Ascendancy through Ancestry: Evidence of Late Classic Sociopolitical Change at the Ancient Maya Site of Pacbitun, Belize
Author(s): George J. Micheletti
The ceremonial architecture of Pacbitun’s epicentral plaza was recently discovered to have underwent a drastic early Late Classic (AD 550 – 700) transformation. The assemblage, originally designated as a Southern Lowland architectural archetype known as an E Group complex, was uniquely modified physically and adopted an intensive mortuary practice that seemingly altered the group’s function. The inclusion of several Late Classic elite interments suggests that Pacbitun’s ceremonial assemblage had begun to function as another Southern Lowland archetype known as an eastern shrine. Continuing with this investigation, the next task would be to identify what this archetypal conversion might signify for the site. To do this, it will be important to understand what the E Group and eastern shrine archetypes are thought to represent in Maya society. It will also be important to understand how the meaning of ancestor veneration evolved through time. This paper will detail the projected significance of both archetypes and explain the sociopolitical motivation behind placing ancestors into these structures. I plan to demonstrate that the conversion of Pacbitun’s most time-honored, sacred monumental public work would have had tremendous communal and administerial ramifications and may suggest the site was experiencing sociopolitical change in the Late Classic.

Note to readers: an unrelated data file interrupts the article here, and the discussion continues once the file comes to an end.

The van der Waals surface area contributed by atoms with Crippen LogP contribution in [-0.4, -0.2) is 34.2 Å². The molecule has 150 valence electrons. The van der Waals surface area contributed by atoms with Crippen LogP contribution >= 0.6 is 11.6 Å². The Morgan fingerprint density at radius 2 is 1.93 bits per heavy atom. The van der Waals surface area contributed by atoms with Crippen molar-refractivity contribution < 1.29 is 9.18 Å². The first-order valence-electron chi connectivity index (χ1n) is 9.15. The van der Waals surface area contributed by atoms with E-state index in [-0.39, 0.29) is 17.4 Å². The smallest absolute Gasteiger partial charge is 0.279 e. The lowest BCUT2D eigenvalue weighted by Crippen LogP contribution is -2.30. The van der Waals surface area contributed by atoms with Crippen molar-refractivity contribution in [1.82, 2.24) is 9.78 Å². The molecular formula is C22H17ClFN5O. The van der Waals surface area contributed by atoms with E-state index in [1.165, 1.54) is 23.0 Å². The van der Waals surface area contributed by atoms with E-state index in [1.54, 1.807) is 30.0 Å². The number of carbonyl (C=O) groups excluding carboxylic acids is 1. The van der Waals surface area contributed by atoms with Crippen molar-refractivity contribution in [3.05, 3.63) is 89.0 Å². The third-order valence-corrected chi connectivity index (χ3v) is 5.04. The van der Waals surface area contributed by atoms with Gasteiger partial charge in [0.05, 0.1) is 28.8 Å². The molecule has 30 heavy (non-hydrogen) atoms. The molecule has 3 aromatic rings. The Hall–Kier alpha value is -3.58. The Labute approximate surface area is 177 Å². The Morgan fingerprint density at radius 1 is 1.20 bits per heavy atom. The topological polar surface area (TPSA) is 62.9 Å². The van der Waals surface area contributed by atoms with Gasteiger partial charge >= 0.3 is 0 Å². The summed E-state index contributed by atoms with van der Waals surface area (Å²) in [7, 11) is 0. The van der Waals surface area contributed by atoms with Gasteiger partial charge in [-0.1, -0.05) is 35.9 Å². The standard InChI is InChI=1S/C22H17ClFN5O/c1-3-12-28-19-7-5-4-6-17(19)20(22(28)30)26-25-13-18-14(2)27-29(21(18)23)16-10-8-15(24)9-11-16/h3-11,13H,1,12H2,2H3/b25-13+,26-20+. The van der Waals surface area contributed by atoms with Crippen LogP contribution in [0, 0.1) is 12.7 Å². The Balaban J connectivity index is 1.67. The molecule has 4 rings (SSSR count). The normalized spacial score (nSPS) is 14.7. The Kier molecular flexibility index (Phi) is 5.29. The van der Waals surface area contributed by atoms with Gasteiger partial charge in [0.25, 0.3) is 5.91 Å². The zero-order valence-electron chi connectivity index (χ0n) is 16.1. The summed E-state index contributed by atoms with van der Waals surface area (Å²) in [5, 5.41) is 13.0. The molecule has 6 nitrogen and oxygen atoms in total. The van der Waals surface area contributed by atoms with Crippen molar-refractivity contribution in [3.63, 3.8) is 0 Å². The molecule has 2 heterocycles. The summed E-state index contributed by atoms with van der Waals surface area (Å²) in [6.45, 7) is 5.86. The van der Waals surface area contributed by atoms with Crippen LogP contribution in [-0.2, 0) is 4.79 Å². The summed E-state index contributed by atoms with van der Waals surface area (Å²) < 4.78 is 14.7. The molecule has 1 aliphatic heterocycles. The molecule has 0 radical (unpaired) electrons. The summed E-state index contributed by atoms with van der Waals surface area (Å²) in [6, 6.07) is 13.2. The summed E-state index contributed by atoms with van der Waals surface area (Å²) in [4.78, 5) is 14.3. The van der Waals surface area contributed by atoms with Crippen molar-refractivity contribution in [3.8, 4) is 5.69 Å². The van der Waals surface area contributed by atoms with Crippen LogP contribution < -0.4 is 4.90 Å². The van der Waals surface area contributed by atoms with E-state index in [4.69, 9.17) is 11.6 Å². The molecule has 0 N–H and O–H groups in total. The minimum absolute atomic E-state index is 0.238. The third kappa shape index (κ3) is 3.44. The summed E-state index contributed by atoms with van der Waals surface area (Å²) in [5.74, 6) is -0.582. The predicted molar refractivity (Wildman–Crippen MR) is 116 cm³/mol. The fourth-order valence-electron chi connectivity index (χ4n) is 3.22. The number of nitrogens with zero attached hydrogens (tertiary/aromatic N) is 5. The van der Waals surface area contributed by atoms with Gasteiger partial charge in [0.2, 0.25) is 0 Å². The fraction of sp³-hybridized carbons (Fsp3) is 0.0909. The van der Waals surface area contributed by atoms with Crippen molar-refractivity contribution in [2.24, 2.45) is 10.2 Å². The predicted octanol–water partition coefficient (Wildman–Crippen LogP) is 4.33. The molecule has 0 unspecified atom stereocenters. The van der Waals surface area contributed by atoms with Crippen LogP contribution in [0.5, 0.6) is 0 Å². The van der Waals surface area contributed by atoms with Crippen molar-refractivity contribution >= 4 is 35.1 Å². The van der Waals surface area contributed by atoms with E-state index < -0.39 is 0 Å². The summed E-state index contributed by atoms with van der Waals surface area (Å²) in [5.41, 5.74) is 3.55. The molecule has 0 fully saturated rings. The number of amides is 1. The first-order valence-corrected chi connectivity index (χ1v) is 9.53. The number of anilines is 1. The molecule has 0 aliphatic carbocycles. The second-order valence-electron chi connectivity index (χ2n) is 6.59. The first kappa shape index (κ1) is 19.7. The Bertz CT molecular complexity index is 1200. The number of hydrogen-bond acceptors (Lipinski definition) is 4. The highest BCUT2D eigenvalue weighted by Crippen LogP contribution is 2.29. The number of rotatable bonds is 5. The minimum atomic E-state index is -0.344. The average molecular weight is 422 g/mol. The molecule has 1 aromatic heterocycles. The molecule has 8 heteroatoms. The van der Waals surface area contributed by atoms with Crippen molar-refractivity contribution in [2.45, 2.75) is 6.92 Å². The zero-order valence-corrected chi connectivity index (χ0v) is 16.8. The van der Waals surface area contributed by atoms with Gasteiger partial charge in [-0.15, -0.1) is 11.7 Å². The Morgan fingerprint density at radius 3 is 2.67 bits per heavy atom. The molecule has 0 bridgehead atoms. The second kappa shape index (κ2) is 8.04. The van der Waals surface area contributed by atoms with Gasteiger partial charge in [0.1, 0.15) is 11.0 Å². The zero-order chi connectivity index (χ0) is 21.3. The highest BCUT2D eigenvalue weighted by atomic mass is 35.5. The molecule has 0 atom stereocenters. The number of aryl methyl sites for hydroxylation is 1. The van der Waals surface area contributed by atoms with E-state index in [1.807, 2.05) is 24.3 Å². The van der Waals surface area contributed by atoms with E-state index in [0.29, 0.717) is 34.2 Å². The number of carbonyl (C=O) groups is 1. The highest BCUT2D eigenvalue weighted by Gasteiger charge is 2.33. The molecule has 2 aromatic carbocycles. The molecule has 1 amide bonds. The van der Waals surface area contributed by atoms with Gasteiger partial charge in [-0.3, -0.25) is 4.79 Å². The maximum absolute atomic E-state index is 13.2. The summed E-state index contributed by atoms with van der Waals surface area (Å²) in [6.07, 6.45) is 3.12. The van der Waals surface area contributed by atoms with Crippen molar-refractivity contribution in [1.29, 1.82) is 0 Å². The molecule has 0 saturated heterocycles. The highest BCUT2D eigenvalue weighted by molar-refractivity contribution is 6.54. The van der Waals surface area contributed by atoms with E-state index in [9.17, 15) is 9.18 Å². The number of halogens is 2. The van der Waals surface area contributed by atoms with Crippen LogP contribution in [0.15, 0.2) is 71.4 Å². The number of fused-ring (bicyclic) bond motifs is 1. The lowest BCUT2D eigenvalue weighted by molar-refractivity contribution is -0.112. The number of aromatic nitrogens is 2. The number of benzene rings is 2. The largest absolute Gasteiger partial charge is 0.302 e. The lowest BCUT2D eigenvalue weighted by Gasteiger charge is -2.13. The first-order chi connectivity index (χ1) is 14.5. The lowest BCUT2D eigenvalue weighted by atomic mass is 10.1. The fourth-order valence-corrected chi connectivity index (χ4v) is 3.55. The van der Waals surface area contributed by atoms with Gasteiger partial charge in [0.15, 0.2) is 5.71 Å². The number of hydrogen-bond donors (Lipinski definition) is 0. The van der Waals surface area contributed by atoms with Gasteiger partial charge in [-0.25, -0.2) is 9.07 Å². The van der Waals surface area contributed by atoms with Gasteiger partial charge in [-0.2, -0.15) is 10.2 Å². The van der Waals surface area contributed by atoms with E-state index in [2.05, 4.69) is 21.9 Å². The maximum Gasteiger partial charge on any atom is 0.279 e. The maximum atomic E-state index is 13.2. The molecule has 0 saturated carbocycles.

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Ascendancy through Ancestry: Evidence of Late Classic Sociopolitical Change at the Ancient Maya Site of Pacbitun, Belize. George J. Micheletti. Presented at The 81st Annual Meeting of the Society for American Archaeology, Vancouver, British Columbia. 2017 ( tDAR id: 428825)
min long: -107.271; min lat: 12.383 ; max long: -86.353; max lat: 23.08 ;
Abstract Id(s): 14800